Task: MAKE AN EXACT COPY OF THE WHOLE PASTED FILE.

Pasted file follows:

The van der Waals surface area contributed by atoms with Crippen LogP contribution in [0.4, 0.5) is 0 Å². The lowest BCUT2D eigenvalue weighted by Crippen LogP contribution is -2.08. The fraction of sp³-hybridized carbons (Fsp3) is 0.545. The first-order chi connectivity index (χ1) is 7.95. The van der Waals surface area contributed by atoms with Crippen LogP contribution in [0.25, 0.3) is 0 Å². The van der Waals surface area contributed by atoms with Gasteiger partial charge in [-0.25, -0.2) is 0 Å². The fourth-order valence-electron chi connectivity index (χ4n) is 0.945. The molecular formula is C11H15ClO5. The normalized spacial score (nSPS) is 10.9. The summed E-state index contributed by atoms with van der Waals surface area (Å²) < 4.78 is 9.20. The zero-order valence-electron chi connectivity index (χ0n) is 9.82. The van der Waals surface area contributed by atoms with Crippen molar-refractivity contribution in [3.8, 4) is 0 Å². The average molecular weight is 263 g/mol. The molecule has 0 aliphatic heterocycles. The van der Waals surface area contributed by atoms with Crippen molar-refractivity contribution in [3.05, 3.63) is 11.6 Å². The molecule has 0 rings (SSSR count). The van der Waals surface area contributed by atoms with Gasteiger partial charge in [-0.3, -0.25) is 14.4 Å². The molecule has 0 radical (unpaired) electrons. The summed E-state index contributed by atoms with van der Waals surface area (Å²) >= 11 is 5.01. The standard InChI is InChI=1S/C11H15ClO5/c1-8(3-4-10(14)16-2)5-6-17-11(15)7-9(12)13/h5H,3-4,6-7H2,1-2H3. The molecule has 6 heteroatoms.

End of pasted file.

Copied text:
The van der Waals surface area contributed by atoms with Crippen LogP contribution in [0.4, 0.5) is 0 Å². The lowest BCUT2D eigenvalue weighted by Crippen LogP contribution is -2.08. The fraction of sp³-hybridized carbons (Fsp3) is 0.545. The first-order chi connectivity index (χ1) is 7.95. The van der Waals surface area contributed by atoms with Crippen LogP contribution in [0.25, 0.3) is 0 Å². The van der Waals surface area contributed by atoms with Gasteiger partial charge in [-0.25, -0.2) is 0 Å². The fourth-order valence-electron chi connectivity index (χ4n) is 0.945. The molecular formula is C11H15ClO5. The normalized spacial score (nSPS) is 10.9. The summed E-state index contributed by atoms with van der Waals surface area (Å²) < 4.78 is 9.20. The zero-order valence-electron chi connectivity index (χ0n) is 9.82. The van der Waals surface area contributed by atoms with Crippen molar-refractivity contribution in [3.8, 4) is 0 Å². The average molecular weight is 263 g/mol. The molecule has 0 aliphatic heterocycles. The van der Waals surface area contributed by atoms with Crippen molar-refractivity contribution in [3.05, 3.63) is 11.6 Å². The molecule has 0 rings (SSSR count). The van der Waals surface area contributed by atoms with Gasteiger partial charge in [-0.3, -0.25) is 14.4 Å². The molecule has 0 radical (unpaired) electrons. The summed E-state index contributed by atoms with van der Waals surface area (Å²) >= 11 is 5.01. The standard InChI is InChI=1S/C11H15ClO5/c1-8(3-4-10(14)16-2)5-6-17-11(15)7-9(12)13/h5H,3-4,6-7H2,1-2H3. The molecule has 6 heteroatoms.